How to Make Sure Your Homeowners Association Stays Solvent

Private Property South Africa

)Although they are not legally the same as sectional title bodies corporate, the Homeowners’ Associations (HOAs) that run cluster and estate developments have at least one thing in common with them: the need for funds. “Money is required to pay for the upkeep of communal gardens, roadways and other facilities, for the maintenance of security equipment and services and for the establishment of a reserve fund,” notes Berry Everitt, CEO of the Chas Everitt International property group. “And these funds can only be derived from the levies or assessments paid by the homeowners in the estate, so HOA management committees need to put correct collection policies and procedures in place at the outset.” Writing in the Property Signposts newsletter, he says the first thing the management committee needs to do is establish an accurate bookkeeping system. “Whether this is operated by the HOA itself or by a hired property manager, it is extremely important for payments to be accurately and promptly recorded as failure to do so will undermine the HOA’s right and ability to collect delinquencies.” Secondly, the HOA should formulate and formally approve a comprehensive late payment policy that encourages the timely payment of assessments, sets penalties for late payment and allows for payment plans in cases of genuine financial distress. In addition, this policy must be uniformly and strictly imposed. For example, written delinquency notices or legal demands to pay must be sent or delivered according to schedule (regardless of what an owner may promise by phone) to maintain the HOA’s legal rights. “The longer the HOA waits, the more difficult collections get. Failure to process delinquencies promptly gives the impression that the policy is meaningless or that enforcement depends on "who you are". Also, if an owner is truly in financial trouble, the chances of repossession or liquidation increase daily and can seriously reduce the possibility of the HOA recovering any of the money owed to it,” says Everitt. “Meanwhile, it is worth noting that those who fail to pay their levies are not only putting an unfair burden on those who do pay, but damaging their own prospects because any maintenance and upkeep that has to be deferred for lack of funds affects the value of all homes in the development.”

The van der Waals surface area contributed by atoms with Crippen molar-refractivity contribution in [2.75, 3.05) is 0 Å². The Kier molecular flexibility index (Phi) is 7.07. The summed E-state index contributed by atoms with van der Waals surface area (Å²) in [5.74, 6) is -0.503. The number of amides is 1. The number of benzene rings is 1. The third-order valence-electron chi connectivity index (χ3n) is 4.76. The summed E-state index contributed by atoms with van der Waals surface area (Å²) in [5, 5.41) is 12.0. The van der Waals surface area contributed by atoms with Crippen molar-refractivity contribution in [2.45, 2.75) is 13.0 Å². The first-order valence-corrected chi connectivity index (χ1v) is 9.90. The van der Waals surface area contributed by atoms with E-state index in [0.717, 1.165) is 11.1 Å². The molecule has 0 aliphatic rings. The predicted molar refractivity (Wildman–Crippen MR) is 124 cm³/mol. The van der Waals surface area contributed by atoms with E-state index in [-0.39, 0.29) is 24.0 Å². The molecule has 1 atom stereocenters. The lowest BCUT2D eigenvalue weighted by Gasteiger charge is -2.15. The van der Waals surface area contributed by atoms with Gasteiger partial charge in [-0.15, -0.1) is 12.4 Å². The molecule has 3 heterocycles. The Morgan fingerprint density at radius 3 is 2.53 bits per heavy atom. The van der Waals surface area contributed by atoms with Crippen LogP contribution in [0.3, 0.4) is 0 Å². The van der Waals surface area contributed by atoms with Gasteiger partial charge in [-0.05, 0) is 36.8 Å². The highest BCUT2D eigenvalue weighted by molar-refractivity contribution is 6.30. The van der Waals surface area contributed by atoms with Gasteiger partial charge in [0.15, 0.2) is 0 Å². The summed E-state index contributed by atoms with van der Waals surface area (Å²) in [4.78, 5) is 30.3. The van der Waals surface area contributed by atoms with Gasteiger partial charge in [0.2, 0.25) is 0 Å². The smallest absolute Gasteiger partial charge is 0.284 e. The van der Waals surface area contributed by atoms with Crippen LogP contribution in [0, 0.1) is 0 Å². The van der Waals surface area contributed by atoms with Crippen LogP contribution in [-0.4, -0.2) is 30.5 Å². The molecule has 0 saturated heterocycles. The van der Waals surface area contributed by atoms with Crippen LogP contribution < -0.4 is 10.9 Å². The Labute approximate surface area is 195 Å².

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Chas Everitt


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